under lease
Special Leases: Consumer leases and finance leases


How Sales and Lease Contracts Are Formed Under The UCC

Formation in general: Contracts for sale or lease of goods may be made in any manner sufficient to show
Offer and acceptance

Offers valid even if terms left open
Mirror-image rule does not apply

Consideration: Mutual consideration required upon forming agreement. When sales/lease contracts
modified, modifications need not be supported by additional consideration


The UCC and Open Terms

Term left open, and interpretation under UCC
Price: Reasonable price supplied at time of delivery
Payment: Due when buyer receives goods
Delivery: Seller's place of business
Time for performance: Reasonable time
Duration of contract: Termination allowed in good faith upon reasonable notification
Quantity: Courts generally have no basis for determining


UCC Statute of Frauds

General Rule: Contracts for sale of goods must be in writing if goods valued at $500 or more; lease contracts
that require payments of $1,000 or more must also be in writing

Specifically manufactured goods

Buyer/lessee ordered goods made to meet his/her specific needs
Goods not suitable for sale/lease to others in ordinary course of business; and
Seller/lessor has substantially begun manufacture of goods, or made commitments for their procurement

Admission (in legal pleadings, testimony, or court)
Partial performance: Enforceable to extent payment made and accepted, or to extent goods received and


UCC Contracts/Leases and the Admissibility of Parole

• Evidence outside a written contract is admissible if:
• Additional terms consistent with contract terms
• Evidence helps interpret agreement, including:

Course of performance
Course of dealings
Usage of trade


Sales and Lease Contracts:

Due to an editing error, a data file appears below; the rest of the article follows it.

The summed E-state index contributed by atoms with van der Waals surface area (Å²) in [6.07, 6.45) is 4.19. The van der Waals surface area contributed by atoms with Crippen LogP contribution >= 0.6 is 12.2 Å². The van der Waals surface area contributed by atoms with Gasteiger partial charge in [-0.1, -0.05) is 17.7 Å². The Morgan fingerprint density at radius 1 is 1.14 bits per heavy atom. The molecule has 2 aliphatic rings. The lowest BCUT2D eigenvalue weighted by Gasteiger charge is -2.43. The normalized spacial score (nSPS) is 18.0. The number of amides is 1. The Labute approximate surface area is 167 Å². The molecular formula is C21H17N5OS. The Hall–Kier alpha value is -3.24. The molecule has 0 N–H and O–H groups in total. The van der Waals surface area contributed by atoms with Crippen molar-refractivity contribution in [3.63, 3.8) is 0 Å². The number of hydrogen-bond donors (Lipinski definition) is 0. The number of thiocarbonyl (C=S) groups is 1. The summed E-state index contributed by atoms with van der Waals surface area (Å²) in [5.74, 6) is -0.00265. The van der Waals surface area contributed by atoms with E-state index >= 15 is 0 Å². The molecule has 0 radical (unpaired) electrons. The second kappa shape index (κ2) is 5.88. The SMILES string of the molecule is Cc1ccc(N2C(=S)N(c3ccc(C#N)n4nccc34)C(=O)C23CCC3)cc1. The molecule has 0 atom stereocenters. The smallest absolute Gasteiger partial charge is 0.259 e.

• When courts interpret sales and lease contracts, they look at:
• Express contract terms
• Course of performance (regarding subject contract)
• Course of dealing (between subject parties)
• Usage of trade (industry standard)



• In context of UCC contract for sale of goods or lease, an agreement that is
so unfair or one-sided that court refuses to enforce it


Contracts for the International Sale of Goods (CISG)

• United Nations treaty governing international business-to-business sales contracts
• Many major trading nations have signed the CISG
• Significance of CISG: Important because CISG (rather than UCC) governs international
sales contracts

• Advantage of CISG: Provides clarity, predictability, and uniformity for global


Chapter 21 Hypothetical Case 3

While traveling on Interstate 10 in the vast, arid space between Phoenix and Los Angeles, Penn Lay's worst nightmare comes true.
Transmission failure forces him onto the emergency lane of the highway, and at that moment, Lay realizes the true value of his cell
phone. Lay calls a Phoenix towing company, and his car is transported to S. Li Ping Transmission Repair, Inc.

The repair bill at S. Li Ping amounts to $5,000. On the bill, transmission parts total $4,000, and labor hours total $1,000 (5 hours at
$200 per hour). Lay believes that the principles of capitalism do not extend to such an exorbitant sum, and he further believes that
S. Li Ping interpreted his out-of-state, North Carolina license plate as a "license to steal."

Who wins? In litigation between the parties, does the Uniform Commercial Code (UCC) apply, or ordinary contract law ("common"
law?) If ordinary contract law applies, should North Carolina or Arizona law apply? Does S. Li Ping have a legal and/or ethical
obligation to charge out-of-state residents the same repair price as in-state residents?


Chapter 21 Hypothetical Case 4

Philip Van Houten accepts a contract in the District of Columbia for the sale of a boat from Rita Evenwell via email, but the contract
was delivered by regular mail. In his email indicating acceptance, Van Houten changes the terms of the sale slightly from Evenwell's
contract, stating that he will complete the payments over 10 years instead of the contract's 8 years. Evenwell assents to the change
in an email reply.

Van Houten then has a change of heart about the boat—he doesn't want it, after all—and claims that the contract is invalid
because of the mirror-image rule. Evenwell sues, stating that the UCC applies in this case.

Who will win, Van Houten or Evenwell? Why?